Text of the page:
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Why does Apple use AAC for iTunes music instead of MP3?

Why does Apple use AAC for iTunes music instead of MP3?

There are a ton of misconceptions floating around about Apple’s use of the AAC audio codec in the iTunes Store instead of the more widely known MP3 format. A closer look reveals they’re making the right move.

The biggest myth out there regarding AAC is that it’s an Apple owned and controlled format. This couldn’t be further from the truth – it’s actually an international standard approved in 1997 by a number of other organizations unrelated to Apple. Anyone is free to license it, if they choose. The confusion was most likely spurred by Apple’s FairPlay DRM system, which locked down music files purchased on iTunes to a limited number of Apple-only devices. Since iTunes is now completely DRM-free, those limitations are gone.

But, still, confusion and mistruths remain. Even without DRM restrictions, a lot of people are under the impression that AAC is a proprietary format used by Apple to lock users into their iPods and iPhones. This is absolutely not true. The DRM-free AAC files now sold through iTunes are compatible with a wide range of competing devices such as the Microsoft Zune, Sony PSP, all of the current generation gaming consoles, and a number of mobile phones/PDAs. How can anyone claim AAC is proprietary when nearly all of Apple’s major competitors support it?

While all of this is good to know, it still doesn’t explain why Apple chose to go with AAC over MP3 in the first place. Put simply, AAC (which stands for Advanced Audio Coding) is the successor to the MP3 format. Its true name is MP4, which means that it’s next in the line of progress after its more common counterpart. Think of AAC as a new and improved version of MP3, because that’s exactly what it is. It boasts a more efficient compression scheme that helps save disk space, improve audio quality, and even increase battery life.

The main advantage AAC holds over MP3 is the promise of less quality loss at the same bit rates (and therefore the same file sizes), especially with files encoded at lower bit rates. To give you a better idea of what this means, Apple claims a 128 kbit/s AAC file should sound as good or better than a 160 kbit/s MP3 file. In the end you’re left with comparable or higher quality music and a smaller file.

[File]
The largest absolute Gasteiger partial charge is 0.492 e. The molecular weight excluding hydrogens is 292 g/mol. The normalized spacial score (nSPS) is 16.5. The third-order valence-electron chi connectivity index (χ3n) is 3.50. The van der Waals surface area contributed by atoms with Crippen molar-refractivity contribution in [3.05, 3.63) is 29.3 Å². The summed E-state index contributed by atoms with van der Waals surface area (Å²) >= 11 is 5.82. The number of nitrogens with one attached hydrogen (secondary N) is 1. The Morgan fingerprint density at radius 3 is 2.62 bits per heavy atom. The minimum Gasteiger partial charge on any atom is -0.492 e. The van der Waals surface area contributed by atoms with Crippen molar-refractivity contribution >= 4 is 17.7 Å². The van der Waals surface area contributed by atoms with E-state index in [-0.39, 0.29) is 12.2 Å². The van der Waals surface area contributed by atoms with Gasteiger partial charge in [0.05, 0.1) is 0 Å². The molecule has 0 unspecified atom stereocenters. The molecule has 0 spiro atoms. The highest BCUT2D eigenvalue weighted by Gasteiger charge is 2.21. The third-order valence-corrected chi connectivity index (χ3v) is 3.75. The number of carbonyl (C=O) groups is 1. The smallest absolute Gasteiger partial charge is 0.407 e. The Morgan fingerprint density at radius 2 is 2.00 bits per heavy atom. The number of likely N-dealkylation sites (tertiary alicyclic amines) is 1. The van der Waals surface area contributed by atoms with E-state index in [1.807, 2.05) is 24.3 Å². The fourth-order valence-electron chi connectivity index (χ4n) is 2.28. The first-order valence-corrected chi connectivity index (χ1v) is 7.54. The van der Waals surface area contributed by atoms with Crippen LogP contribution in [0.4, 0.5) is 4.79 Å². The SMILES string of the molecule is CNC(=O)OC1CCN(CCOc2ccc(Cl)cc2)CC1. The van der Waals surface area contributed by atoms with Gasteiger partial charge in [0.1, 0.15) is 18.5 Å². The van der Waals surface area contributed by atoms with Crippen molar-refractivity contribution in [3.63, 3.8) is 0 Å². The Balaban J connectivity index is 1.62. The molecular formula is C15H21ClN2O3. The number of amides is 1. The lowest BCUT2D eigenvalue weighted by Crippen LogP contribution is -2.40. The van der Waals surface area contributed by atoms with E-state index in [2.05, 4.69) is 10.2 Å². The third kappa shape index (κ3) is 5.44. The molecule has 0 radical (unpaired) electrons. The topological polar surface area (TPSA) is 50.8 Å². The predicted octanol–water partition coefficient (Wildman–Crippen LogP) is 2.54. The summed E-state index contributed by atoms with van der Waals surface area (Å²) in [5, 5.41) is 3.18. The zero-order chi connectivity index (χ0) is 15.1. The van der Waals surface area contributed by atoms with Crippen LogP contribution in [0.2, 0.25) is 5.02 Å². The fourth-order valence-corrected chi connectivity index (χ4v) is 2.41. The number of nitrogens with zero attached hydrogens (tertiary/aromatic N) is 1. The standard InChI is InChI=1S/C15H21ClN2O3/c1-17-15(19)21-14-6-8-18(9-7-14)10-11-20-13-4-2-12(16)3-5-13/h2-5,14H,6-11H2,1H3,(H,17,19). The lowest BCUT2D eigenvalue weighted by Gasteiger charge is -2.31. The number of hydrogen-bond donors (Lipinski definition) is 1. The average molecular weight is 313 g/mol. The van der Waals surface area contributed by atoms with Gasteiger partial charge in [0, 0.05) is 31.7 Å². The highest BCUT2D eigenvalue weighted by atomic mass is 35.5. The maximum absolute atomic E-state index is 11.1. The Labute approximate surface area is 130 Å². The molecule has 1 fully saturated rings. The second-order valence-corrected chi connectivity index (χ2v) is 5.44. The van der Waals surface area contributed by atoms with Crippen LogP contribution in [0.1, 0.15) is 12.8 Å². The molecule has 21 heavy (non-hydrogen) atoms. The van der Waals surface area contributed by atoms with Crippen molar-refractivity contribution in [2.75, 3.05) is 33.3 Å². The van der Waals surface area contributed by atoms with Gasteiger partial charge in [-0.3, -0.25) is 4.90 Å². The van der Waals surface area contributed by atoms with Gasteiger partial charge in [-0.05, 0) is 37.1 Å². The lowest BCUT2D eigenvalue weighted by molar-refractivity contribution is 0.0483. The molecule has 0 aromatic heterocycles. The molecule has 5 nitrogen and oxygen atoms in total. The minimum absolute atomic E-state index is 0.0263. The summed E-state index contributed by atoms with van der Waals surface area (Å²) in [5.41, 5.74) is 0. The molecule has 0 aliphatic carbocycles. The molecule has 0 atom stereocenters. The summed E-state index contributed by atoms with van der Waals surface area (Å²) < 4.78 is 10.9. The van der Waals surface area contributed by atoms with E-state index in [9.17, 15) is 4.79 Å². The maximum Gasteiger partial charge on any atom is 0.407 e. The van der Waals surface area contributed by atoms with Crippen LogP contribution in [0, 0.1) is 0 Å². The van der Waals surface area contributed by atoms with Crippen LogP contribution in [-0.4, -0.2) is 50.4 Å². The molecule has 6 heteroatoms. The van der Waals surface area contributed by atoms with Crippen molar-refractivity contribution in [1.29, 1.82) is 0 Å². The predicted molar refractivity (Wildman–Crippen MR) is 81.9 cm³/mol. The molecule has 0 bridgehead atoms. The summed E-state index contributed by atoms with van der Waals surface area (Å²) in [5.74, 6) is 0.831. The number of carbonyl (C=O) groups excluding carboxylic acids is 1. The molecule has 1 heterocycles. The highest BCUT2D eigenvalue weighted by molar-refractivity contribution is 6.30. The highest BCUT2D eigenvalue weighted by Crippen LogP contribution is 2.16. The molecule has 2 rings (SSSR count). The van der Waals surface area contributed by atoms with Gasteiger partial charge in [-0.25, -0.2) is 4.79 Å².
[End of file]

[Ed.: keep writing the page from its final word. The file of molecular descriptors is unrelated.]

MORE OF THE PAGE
In addition to the efficiencies of AAC, there are other pros to consider as well. Since it is a codec designed to address many of the inherent flaws of MP3, AAC offers more audio channels & frequencies and is generally more accurate & flexible. This is a big deal to the folks who create the music files because it gives them more control. Another factor that likely contributed to Apple’s decision to support AAC is the royalty fee companies are forced to pay for electronic MP3 distribution. Although both formats have similar general licensing fees, AAC does not require this additional royalty fee.

There’s a bunch more to talk about when you get down to the nitty gritty details of each codec, but that goes beyond the scope of this article. The main goal was to clear up any misconceptions users may have about AAC and why Apple does not sell MP3 files in the iTunes Store. While competing digital music stores like Amazon and Walmart may be MP3-only, that doesn’t mean Apple is trying to lock us in with a proprietary file format. They’ve simply made an informed decision to offer their customers the best value possible, while still allowing them to go outside the iPod + iTunes ecosystem if they choose.

Read more about AAC and MP3 on Wikipedia, as well as Apple’s own website.

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